The College reserves the right to cancel any class due to insufficient enrollment, limitation of funds, lack of qualified staff availability, or lack of physical facilities. Students enrolled in cancelled classes will be notified and will have an opportunity to register for available courses. To ensure timely notification, students should be sure that the College has a current phone number and home address and that they regularly check their student email account.
Student Course Withdrawal
After registration students may withdraw from a course through the last day listed to withdraw on the Academic Calendar. Withdrawal from a course may affect financial aid awards, but does not affect a student’s grade point average.
A student should first talk to the instructor and advisor to see if there is any way to remain in the course. If not, the student must (1) complete a Registration Change Form found online at Student Forms, (2) have an advisor sign the form, and (3) submit the form to Student Services.
Developmental Corequisite Course Withdrawal Process
A corequisite course is one that must be taken simultaneously with another specific course. Some corequisite courses are considered curriculum courses and some are considered developmental courses. When a curriculum course is paired with a developmental course, the student cannot drop or withdraw from just one of the two courses; the student must drop or withdraw from both of the paired courses. Curriculum courses paired with developmental courses are as follows:
|Curriculum Course||Developmental Course|
|ENG 111||ENG 011|
|MAT 110||MAT 010|
|MAT 121||MAT 021|
|MAT 143||MAT 043|
|MAT 152||MAT 052|
|MAT 171||MAT 071|
Faculty must withdraw a student from a course for excessive absences by the Last Day to Withdraw from Class or Audit (See Academic Calendar). See the course syllabus for faculty expectations for attendance.
Official Withdrawal from the College
To withdraw from all of the current semester’s courses, a student must complete the college withdrawal form found in Student Services or online. The student should discuss withdrawing with an advisor. Students’ financial aid and future academic records may be affected by a withdrawal and should be discussed with the Financial Aid office.
How Withdrawing Affects Financial Aid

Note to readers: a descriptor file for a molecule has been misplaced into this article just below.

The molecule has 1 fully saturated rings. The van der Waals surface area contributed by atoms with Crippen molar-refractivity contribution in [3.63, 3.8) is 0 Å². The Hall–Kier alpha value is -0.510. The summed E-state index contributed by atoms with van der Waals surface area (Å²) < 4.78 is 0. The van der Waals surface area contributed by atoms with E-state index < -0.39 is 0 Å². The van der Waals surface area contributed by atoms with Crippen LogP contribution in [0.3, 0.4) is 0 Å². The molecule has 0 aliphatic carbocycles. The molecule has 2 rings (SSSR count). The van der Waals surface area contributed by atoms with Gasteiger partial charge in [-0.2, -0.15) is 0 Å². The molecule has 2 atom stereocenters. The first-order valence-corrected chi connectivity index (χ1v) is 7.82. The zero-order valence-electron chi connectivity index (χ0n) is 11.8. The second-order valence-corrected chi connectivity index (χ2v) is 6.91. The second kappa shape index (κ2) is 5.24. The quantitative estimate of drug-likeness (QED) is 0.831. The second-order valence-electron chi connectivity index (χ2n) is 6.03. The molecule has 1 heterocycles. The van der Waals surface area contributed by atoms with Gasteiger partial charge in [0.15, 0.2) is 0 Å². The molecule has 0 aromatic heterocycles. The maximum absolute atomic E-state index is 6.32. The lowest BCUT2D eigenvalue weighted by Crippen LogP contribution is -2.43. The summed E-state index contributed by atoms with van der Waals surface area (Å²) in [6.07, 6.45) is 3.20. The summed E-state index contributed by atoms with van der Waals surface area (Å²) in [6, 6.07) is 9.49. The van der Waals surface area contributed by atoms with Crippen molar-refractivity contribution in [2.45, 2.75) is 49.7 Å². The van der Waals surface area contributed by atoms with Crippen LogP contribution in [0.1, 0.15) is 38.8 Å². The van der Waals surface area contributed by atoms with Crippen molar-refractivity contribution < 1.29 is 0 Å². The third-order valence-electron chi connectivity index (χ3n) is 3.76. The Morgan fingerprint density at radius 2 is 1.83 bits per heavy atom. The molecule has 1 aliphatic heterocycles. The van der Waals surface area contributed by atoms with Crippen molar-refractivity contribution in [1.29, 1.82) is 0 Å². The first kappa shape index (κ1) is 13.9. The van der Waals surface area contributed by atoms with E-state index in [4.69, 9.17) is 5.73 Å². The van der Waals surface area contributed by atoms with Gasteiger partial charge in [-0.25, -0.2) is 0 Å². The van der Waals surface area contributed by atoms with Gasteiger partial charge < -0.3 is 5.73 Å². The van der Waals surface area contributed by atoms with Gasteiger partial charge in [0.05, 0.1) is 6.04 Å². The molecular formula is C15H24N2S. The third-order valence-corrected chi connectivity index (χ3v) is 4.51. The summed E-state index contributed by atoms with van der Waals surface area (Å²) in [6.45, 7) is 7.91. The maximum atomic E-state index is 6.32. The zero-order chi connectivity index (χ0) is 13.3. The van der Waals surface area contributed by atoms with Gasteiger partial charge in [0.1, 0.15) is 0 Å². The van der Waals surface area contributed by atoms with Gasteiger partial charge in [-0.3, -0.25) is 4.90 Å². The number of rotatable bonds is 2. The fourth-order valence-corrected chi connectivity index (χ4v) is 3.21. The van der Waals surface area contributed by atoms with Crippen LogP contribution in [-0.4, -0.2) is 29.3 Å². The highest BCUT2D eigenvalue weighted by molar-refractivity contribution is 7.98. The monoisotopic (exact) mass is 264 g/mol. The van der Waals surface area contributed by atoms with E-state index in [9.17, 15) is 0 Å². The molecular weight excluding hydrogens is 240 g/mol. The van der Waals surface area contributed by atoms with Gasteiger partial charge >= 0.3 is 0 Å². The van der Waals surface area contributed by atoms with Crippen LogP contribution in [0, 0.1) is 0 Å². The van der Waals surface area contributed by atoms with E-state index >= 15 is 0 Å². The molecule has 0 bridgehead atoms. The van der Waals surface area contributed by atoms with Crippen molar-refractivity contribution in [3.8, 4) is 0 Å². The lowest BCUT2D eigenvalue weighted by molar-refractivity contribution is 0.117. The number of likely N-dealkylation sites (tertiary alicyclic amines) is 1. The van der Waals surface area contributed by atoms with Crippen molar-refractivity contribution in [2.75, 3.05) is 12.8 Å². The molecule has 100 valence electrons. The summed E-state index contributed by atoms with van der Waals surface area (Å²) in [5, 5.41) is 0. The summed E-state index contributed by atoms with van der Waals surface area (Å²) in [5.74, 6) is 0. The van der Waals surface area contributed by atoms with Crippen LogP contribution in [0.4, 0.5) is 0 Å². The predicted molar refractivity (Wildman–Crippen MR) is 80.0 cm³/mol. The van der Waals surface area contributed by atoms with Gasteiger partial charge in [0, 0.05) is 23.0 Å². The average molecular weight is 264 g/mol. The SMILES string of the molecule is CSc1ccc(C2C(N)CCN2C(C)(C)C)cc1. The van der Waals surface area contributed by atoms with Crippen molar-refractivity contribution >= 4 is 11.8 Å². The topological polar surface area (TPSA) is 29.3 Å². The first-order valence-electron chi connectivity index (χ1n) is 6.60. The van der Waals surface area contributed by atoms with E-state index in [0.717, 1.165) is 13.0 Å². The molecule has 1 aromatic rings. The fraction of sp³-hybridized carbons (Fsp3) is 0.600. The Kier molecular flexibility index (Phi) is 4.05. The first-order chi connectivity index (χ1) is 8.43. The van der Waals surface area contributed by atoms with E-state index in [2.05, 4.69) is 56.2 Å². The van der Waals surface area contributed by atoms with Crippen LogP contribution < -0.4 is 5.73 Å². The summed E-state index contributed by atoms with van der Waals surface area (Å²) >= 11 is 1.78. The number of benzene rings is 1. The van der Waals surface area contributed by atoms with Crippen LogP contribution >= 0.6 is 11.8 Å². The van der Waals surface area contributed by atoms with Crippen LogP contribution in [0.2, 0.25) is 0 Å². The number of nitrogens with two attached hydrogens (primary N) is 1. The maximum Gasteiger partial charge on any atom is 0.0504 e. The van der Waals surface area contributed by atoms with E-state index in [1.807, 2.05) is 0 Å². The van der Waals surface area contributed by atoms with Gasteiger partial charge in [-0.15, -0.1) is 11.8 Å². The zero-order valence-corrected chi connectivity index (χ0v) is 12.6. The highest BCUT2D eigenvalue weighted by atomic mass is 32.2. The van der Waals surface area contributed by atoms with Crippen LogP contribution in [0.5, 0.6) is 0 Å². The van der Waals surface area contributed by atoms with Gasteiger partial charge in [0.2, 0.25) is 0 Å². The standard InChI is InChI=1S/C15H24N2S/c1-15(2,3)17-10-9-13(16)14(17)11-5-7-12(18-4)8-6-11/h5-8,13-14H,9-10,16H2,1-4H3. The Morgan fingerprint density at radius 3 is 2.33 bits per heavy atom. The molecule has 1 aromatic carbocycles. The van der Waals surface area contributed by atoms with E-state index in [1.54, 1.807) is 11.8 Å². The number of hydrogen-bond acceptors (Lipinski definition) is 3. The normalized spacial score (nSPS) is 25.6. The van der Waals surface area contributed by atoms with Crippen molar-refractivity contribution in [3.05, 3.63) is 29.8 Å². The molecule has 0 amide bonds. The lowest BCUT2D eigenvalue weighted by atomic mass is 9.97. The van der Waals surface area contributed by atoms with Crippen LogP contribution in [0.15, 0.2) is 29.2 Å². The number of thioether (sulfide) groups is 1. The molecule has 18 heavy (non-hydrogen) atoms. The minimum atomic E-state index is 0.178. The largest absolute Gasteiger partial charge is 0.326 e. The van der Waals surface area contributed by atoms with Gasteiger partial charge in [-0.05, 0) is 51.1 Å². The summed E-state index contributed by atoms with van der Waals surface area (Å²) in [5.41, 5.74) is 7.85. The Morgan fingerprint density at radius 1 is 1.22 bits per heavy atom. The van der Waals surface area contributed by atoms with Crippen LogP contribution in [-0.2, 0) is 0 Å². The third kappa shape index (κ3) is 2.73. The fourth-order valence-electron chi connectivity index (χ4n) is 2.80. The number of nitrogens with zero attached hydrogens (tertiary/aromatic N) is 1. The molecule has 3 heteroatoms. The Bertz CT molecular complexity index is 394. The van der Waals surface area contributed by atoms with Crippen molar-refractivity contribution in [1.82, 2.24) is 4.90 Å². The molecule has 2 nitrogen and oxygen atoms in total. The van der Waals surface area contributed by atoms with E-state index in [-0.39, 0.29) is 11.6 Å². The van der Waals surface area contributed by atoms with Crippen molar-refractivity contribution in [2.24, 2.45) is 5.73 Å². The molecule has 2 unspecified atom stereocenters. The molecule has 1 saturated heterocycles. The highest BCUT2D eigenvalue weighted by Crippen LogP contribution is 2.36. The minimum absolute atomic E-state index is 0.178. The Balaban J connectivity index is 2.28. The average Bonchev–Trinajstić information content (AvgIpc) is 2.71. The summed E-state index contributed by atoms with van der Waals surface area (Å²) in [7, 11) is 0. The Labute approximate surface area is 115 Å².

Whether you withdraw officially, or unofficially, the college must determine if you earned all federal or state aid received. The law specifies how Craven CC must determine the amount of Title IV program assistance that you earn if you withdraw from school. The Title IV programs that are covered by this law are Federal Pell Grants, Iraq and Afghanistan Service Grants, and, Federal Supplemental Educational Opportunity Grants (FSEOGs). Though your aid is posted to your account at the start of each semester, you earn the funds as you complete the semester. If you withdraw during the semester the amount of Title IV program assistance that you have earned up to that point is determined by a specific formula (known as a Return of Title IV). If you received less assistance than the amount that you earned, you may be able to receive those additional funds. If you received more assistance than you earned, the excess funds must be returned by the school and/or you.
The amount of assistance that you have earned is determined on a pro rata basis. For example, if you completed 30% of your semester, you earn 30% of the assistance you were originally scheduled to receive. Once you have completed more than 60% of the semester, you earn all the assistance that you were scheduled to receive for that semester.
Withdrawal from the College after Deadline
Contact the Registrar to withdraw from classes after the Last Day to Withdraw from Class or Audit (see Academic Calendar). Students who withdraw after this date for extenuating circumstances will be withdrawn from all of their current semester classes.
Eligibility is based on the following criteria:
- Students must complete the minimum number of course credit hours prescribed for their program of study.
- Students must complete a minimum of 25% of their program credit hours at Craven Community College.
- Students must have a minimum 2.0 cumulative grade point average.
- Students must complete these requirements within three years after the last term they attended Craven if they intend to transfer credits from another institution to graduate from Craven.
- Students must settle all financial obligations with the College.